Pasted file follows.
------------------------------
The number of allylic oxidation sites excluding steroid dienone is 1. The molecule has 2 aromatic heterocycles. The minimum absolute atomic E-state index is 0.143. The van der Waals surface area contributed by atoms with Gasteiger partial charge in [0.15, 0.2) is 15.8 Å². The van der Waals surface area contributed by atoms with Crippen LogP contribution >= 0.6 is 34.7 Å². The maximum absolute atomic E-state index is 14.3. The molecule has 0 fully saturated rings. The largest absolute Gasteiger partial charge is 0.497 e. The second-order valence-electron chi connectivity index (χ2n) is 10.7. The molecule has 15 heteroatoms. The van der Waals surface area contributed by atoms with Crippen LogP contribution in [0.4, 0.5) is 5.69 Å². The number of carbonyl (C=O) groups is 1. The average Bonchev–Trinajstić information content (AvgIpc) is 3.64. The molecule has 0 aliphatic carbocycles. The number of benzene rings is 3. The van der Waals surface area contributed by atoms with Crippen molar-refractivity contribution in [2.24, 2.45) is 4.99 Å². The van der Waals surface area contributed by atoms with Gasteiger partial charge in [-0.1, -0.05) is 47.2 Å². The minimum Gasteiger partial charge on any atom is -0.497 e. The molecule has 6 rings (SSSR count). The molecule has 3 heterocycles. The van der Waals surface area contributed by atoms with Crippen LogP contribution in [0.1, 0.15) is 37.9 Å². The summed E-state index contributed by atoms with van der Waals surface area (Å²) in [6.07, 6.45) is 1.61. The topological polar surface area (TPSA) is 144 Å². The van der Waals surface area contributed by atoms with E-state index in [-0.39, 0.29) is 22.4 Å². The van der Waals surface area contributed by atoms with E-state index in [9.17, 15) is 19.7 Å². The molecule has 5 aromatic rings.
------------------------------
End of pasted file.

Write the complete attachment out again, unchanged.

The number of allylic oxidation sites excluding steroid dienone is 1. The molecule has 2 aromatic heterocycles. The minimum absolute atomic E-state index is 0.143. The van der Waals surface area contributed by atoms with Gasteiger partial charge in [0.15, 0.2) is 15.8 Å². The van der Waals surface area contributed by atoms with Crippen LogP contribution >= 0.6 is 34.7 Å². The maximum absolute atomic E-state index is 14.3. The molecule has 0 fully saturated rings. The largest absolute Gasteiger partial charge is 0.497 e. The second-order valence-electron chi connectivity index (χ2n) is 10.7. The molecule has 15 heteroatoms. The van der Waals surface area contributed by atoms with Crippen LogP contribution in [0.4, 0.5) is 5.69 Å². The number of carbonyl (C=O) groups is 1. The average Bonchev–Trinajstić information content (AvgIpc) is 3.64. The molecule has 0 aliphatic carbocycles. The number of benzene rings is 3. The van der Waals surface area contributed by atoms with Crippen molar-refractivity contribution in [2.24, 2.45) is 4.99 Å². The van der Waals surface area contributed by atoms with Gasteiger partial charge in [-0.1, -0.05) is 47.2 Å². The minimum Gasteiger partial charge on any atom is -0.497 e. The molecule has 6 rings (SSSR count). The molecule has 3 heterocycles. The van der Waals surface area contributed by atoms with Crippen LogP contribution in [0.1, 0.15) is 37.9 Å². The summed E-state index contributed by atoms with van der Waals surface area (Å²) in [6.07, 6.45) is 1.61. The topological polar surface area (TPSA) is 144 Å². The van der Waals surface area contributed by atoms with E-state index in [-0.39, 0.29) is 22.4 Å². The van der Waals surface area contributed by atoms with E-state index in [9.17, 15) is 19.7 Å². The molecule has 5 aromatic rings.